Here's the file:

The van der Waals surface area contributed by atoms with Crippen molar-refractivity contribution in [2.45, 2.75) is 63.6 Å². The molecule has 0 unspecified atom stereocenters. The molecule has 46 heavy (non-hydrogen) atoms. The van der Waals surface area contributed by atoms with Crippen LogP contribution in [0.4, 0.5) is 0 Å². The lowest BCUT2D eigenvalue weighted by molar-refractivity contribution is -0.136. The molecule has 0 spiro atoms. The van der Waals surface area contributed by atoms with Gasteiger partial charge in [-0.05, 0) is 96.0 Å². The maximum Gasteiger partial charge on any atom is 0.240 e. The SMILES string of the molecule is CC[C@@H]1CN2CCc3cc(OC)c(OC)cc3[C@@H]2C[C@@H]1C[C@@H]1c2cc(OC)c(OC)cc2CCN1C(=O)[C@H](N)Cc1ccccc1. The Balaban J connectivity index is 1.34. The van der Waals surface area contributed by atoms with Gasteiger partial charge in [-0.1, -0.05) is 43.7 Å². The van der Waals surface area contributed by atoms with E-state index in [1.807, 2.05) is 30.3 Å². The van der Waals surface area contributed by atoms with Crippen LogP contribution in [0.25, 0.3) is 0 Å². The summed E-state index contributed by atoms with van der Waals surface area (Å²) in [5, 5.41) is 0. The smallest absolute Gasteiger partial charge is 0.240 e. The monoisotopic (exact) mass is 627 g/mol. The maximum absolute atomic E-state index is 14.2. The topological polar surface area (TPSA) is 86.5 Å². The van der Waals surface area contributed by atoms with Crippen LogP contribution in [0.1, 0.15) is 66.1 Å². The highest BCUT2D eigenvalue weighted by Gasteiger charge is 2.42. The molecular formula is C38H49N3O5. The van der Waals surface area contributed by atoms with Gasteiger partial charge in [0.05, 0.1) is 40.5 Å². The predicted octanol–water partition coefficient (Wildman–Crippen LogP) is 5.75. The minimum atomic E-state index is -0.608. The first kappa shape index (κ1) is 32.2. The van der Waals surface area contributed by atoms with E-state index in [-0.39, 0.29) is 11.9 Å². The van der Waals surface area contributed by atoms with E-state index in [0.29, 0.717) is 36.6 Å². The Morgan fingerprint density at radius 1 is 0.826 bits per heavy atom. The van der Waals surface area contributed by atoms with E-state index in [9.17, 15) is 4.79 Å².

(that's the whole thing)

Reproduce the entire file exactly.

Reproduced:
The van der Waals surface area contributed by atoms with Crippen molar-refractivity contribution in [2.45, 2.75) is 63.6 Å². The molecule has 0 unspecified atom stereocenters. The molecule has 46 heavy (non-hydrogen) atoms. The van der Waals surface area contributed by atoms with Crippen LogP contribution in [0.4, 0.5) is 0 Å². The lowest BCUT2D eigenvalue weighted by molar-refractivity contribution is -0.136. The molecule has 0 spiro atoms. The van der Waals surface area contributed by atoms with Gasteiger partial charge in [-0.05, 0) is 96.0 Å². The maximum Gasteiger partial charge on any atom is 0.240 e. The SMILES string of the molecule is CC[C@@H]1CN2CCc3cc(OC)c(OC)cc3[C@@H]2C[C@@H]1C[C@@H]1c2cc(OC)c(OC)cc2CCN1C(=O)[C@H](N)Cc1ccccc1. The Balaban J connectivity index is 1.34. The van der Waals surface area contributed by atoms with Gasteiger partial charge in [-0.1, -0.05) is 43.7 Å². The van der Waals surface area contributed by atoms with E-state index in [1.807, 2.05) is 30.3 Å². The van der Waals surface area contributed by atoms with Crippen LogP contribution in [0.25, 0.3) is 0 Å². The summed E-state index contributed by atoms with van der Waals surface area (Å²) in [5, 5.41) is 0. The smallest absolute Gasteiger partial charge is 0.240 e. The monoisotopic (exact) mass is 627 g/mol. The maximum absolute atomic E-state index is 14.2. The topological polar surface area (TPSA) is 86.5 Å². The van der Waals surface area contributed by atoms with Crippen LogP contribution in [0.1, 0.15) is 66.1 Å². The highest BCUT2D eigenvalue weighted by Gasteiger charge is 2.42. The molecular formula is C38H49N3O5. The van der Waals surface area contributed by atoms with Gasteiger partial charge in [0.05, 0.1) is 40.5 Å². The predicted octanol–water partition coefficient (Wildman–Crippen LogP) is 5.75. The minimum atomic E-state index is -0.608. The first kappa shape index (κ1) is 32.2. The van der Waals surface area contributed by atoms with E-state index in [-0.39, 0.29) is 11.9 Å². The van der Waals surface area contributed by atoms with E-state index in [0.29, 0.717) is 36.6 Å². The Morgan fingerprint density at radius 1 is 0.826 bits per heavy atom. The van der Waals surface area contributed by atoms with E-state index in [9.17, 15) is 4.79 Å².